Agricultural intensification in the Sahel - The ladder approach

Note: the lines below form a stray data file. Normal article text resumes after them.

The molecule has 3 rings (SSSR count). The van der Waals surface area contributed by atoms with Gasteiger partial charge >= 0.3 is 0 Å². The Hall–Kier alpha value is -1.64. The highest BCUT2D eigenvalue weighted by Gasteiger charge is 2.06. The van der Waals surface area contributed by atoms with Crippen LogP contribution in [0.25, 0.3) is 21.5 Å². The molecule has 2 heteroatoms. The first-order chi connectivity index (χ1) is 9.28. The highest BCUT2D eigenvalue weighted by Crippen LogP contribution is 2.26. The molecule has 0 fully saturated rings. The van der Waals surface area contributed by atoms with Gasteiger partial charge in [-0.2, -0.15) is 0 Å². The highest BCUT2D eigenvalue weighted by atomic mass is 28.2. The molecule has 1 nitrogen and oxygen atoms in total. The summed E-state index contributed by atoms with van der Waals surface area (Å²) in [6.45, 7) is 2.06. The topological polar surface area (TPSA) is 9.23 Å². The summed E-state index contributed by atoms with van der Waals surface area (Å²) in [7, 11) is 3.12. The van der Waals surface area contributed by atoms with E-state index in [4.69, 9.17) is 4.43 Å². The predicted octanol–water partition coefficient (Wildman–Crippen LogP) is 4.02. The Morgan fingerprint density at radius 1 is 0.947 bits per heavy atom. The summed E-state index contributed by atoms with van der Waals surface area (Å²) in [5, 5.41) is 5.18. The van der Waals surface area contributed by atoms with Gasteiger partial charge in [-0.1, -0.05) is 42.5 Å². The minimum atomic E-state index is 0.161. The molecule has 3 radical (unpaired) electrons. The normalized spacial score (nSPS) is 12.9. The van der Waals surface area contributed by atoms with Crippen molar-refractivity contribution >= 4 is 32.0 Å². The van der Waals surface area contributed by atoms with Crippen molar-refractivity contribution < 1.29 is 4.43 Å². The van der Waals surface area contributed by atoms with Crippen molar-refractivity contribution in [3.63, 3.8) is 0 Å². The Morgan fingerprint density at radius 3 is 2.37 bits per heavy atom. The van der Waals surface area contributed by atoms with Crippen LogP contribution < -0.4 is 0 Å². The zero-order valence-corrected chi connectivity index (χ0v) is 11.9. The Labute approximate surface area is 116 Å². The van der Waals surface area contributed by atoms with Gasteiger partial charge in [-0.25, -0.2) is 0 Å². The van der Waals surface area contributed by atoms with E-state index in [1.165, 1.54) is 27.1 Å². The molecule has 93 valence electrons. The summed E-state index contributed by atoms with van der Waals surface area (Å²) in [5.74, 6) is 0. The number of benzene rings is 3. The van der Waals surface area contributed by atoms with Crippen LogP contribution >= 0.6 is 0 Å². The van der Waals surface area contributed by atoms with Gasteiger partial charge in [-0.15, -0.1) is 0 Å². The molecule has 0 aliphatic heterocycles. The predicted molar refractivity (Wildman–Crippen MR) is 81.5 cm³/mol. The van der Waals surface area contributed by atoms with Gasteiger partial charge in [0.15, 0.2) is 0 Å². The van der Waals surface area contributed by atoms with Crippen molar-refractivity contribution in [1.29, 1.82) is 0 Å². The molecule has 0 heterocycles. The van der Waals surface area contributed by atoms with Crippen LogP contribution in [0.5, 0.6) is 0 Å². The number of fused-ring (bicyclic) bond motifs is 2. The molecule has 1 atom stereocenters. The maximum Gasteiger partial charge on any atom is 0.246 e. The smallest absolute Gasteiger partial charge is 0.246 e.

Agricultural intensification in the Sahel can be described as climbing a ladder. The capital, labour, management and institutional requirements increase when farmers climb the ladder, but the potential gains are also higher. The first step on this ladder are agricultural practices without any financial outlay but with increasing labour demand, such as organic fertilizer use, seed priming, water harvesting and harvesting grains at physiological maturity to improve fodder quality. The next step on the ladder is the use of micro-fertilising, popularly known as microdose, at the rate of 0.3 g NPK fertilizer per pocket in sorghum and millet. The following step is the development of improved crop/livestock systems characterized by use of higher rates of mineral fertilisers and manure, increasing cowpea density and improved animal fattening. The last step presented on the ladder is the development of more commercially orientated agriculture characterized by development of cash crops, milk production and/or agroforestry systems. Evidences from the field support the observation that farmers intensify their production in a sequential manner similar to the way described in this paper. The technologies presented can facilitate agricultural intensification by reducing the risks and minimising the cost in agricultural production.
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